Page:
Friday, January 4, 2008

Thinking in git

"git" is a distributed source code management tool that is gaining a lot of interest from many corners of the international software development community due to its incredible flexibility and power. I like to compare it to powerful text editors like Vim or Emacs: it has a steep learning curve, but once you pick it up it will increase your productivity immensely, and if you are a professional programmer who takes himself seriously, you owe it to yourself to learn it fully.

However, using this new power-tool, like all specialized tools, requires readjusting you way of thinking about how you work before you can take advantage of the benefits.

1. Your local clone is also a repository in its own right

A repository is a .git directory. Every functional instance of a .git directory represents a full-featured repository, regardless how you came to possess it.

Its a deceptively simple but profound change in perspective. Ponder the implications fully.

2. All repositories are created equal

There is no inherent security policy in git (you have to piggy-back on SSH or Apache for that), and there is no sense of hierarchy among repositories that you do not define yourself through external policy.

Once you clone a branch from a remote repository, the originating branch is technically no more authoritative than yours is. The only technical constraint on branching and merging across repositories is that all branches must have a coherent history.

If two branches across repositories grow apart over time, and it is desired to reunite them into a common public branch, anyone attempting merge the two must reconcile the histories is such a way that other repositories are able to recognize the history as either a common ancestor of a local branch, or reachable future given their current state.

3. Branch everything

Branching and merging is the bread and butter of a SCM, so it hopefully goes without saying that branches are trivial, and merges are as smart as possible for a machine, so use them.

Branch to test out a idea. Branch to test out a merge. Branch to impress your friends at cocktail parties.

4. Git is a low-level tool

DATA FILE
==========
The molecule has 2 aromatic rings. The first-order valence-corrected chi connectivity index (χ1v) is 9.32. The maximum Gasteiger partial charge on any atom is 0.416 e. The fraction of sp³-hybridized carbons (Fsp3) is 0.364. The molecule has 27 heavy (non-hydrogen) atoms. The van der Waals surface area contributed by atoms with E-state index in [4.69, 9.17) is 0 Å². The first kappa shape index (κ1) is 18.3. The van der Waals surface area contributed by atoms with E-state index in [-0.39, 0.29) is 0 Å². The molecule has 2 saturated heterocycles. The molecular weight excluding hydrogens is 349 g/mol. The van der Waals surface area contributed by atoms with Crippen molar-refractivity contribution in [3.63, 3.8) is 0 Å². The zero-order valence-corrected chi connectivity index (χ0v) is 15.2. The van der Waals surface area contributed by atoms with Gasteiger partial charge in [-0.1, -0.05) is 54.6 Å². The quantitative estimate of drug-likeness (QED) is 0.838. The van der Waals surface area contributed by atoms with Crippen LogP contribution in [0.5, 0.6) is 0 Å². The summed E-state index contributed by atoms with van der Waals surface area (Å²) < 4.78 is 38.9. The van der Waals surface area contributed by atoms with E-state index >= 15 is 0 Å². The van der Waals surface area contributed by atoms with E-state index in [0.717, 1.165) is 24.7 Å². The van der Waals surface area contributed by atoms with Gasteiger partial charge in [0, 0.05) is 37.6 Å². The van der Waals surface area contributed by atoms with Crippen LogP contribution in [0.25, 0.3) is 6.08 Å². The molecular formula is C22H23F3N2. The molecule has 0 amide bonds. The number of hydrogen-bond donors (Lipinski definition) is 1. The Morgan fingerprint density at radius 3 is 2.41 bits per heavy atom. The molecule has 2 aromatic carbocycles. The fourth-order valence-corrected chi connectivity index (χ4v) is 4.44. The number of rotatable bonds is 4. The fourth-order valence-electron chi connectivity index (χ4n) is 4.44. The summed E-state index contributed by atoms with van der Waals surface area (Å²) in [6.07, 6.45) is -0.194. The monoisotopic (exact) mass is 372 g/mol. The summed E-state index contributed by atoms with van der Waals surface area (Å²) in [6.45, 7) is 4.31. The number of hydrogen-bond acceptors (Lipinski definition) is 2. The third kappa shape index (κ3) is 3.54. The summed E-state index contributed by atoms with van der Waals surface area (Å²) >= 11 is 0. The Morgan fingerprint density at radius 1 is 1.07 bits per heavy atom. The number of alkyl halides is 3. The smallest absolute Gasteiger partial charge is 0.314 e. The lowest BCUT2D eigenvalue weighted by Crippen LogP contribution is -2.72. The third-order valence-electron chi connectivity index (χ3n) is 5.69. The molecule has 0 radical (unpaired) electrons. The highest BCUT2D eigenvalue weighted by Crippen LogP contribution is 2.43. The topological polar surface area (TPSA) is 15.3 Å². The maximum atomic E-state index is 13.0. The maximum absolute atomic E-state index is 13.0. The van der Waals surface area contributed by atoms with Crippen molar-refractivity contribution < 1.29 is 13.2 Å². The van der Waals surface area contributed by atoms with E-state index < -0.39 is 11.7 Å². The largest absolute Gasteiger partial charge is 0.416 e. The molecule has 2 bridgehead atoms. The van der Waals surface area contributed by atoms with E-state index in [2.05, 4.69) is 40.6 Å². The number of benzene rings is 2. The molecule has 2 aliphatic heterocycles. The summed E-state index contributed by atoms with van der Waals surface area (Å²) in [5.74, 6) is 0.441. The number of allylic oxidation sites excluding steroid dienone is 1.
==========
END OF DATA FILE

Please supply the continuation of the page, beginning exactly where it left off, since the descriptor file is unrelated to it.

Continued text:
Git, from the beginning, was designed to be a low-level storage format for a Distributed SCM, and its only recently that git has included within itself some high-level commands for the kind of basic operations that programmers care most about. If you take the time to understand the basic representation that git uses, you will find it harder to get confused about why the high-level commands do things you didn't expect them to do.

Git assumes very little about a programmer's workflow, and converts your commands to into rather simplistic and literal manipulations upon the basic data structures within the .git directory, so it pays to take a look inside the internal representation once and a while to verify your assumptions.

5. You can break your own repository, and others'

Since git makes almost no assumptions about your work flow, contains no inherent security policy, and has no concept of repository hierarchy, it is very easy to do something that can seriously ruin anyone's repository.

Git tries hard to be non-destructive when making changes, but it will always do exactly what you ask of it. And while an experienced git user can likely recover from a whole host of mistakes, there is no guarantee that you can.

While learning git, always back up your working source and .git directory regularly. Always make new branches to test out your actions before you proceed on important branches. And finally, take care when pushing/pulling changes to/from someone else's repository.

6. Every commit is a change, uniquely identified by a SHA-1 hash number

The basic currency of git is a set of changes to the .git data structure represented by a commit, and every commit is uniquely identified by a SHA-1 number.

7. A repository is a directed acyclic graph of commits, with named branches

As commits succeed commits, a linear history is built within the .git directory. When a branch is made it is given a name, and when a commit follows, the history becomes a tree and thus non-linear. When a merge happens, the two histories are joined together under one of the named branches.

Since history only proceeds in one direction, the graph is acyclic.

8. Commits and branches exist in your .git directory, not your working directory

Git stores the above DAG compressed in data structures in your .git directory. The files that appear in your working copy is only a decompressed representation of those structures, after they have been processed by your git commands.

If files appear to be out of place or missing, consult the git command line tools to inspect the .git repository first.

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